A long time ago, a young man in a play I was directing was having great difficulties finding his character and was growing supremely frustrated.
“It was so natural with my last role,” he told me. “I found a way to climb inside his head and really felt what he was feeling. I just don’t feel that with this character.”
I reminded him that this situation was precisely why he had studied his craft.
“The audience really doesn’t care,” I said, “if you are having a moment. They only care if they are having one. And you possess all the tools to make that happen.”
The greatest performances are those that move the audience in some way, whether the result is laughter, tears, horror, anger, or whatever. There are times when actors put their souls on the line to make this happen, and there are others when they achieve it through powerful and meticulous technique. Usually, the audience can’t tell which is which; all they care about is the emotional experience that happens when they react to a performance someone has really invested in.
2019 was full of remarkable moments of acting in Chicago, and it gives me great pleasure to remind you of some of the best. You might think that I overlooked a stellar piece of work, but starting a conversation about this great year in Chicago theatre is what these lists are all about. So feel free to disagree. Put other names in the comments. Chances are that I’ll even agree with you that they should have been honored.
My rules for consideration were simple:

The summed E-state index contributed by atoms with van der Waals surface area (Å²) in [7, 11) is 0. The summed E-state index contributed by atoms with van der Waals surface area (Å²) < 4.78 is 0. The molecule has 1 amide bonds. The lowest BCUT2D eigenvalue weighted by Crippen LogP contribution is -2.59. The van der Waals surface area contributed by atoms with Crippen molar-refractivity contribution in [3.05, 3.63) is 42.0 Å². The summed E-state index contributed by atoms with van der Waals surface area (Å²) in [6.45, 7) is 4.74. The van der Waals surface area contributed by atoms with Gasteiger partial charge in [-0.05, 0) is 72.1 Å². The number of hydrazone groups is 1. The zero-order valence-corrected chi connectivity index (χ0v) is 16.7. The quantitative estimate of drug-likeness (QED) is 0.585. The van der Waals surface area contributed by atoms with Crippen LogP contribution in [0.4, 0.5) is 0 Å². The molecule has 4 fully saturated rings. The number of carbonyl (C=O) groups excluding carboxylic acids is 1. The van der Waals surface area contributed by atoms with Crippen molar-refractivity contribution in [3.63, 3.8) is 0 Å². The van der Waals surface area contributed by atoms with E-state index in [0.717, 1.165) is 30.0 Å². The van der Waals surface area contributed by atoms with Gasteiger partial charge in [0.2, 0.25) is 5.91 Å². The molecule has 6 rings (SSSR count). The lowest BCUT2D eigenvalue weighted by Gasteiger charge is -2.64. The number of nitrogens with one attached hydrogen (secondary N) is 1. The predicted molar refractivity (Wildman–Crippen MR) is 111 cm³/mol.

- Since there is no realistic way for me to see every play in town and I cannot judge what I have not seen, only performances in plays I saw were considered. (I did see approximately 160 plays this year, though.)
- I am creating this list in a gender-neutral format; hence instead of lists of ten women and ten men, we have 20 performances in my “Top 10″ without consideration of gender. (It’s not that I’m bad at math, I swear.)
- I am not even going to think about trying to divide apples from oranges and name a “best performance of the year”; performers are listed alphabetically.
Cher Álvarez, A Doll’s House, Writers Theatre: Nora Helmer’s life consists of willingly playing the roles that men define for her in Ibsen’s classic play, and Cher Álvarez, in a performance that was comic and endearing as well as painful, portrayed her with all of the energy and enthusiasm that this character exudes. She was equally comfortable as the little songbird flitting about the stage and flirting with her husband Torvald as she was in Nora’s final emphatic exit; no matter what was going on, nothing ever felt forced. A brief, wordless coda perfectly punctuated her character’s ‘woke’ action, allowing Álvarez to let Nora wonder what on earth happens now.
Dennis Bisto, The Killer, Trap Door Theatre: Bisto was amazing as Bérenger, a man caught up in this bizarre mystery woven by Eugene Ionesco. Expressing his emotions with every inch of his body and cutting through the absurdist chaos in his own single-minded quest to catch a killer, Bisto was compelling whether expressing Bérenger’s ebullient joy in discovering the “radiant city” or contorting himself through manic maneuvers in various comic scenes. His final lengthy monologue confronting the killer was a pleasure to watch: a driven man who initially believes he has an advantage slowly realizing that, in this passionless, isolated Paris in which no one really cares, the advantage is always going to go to evil.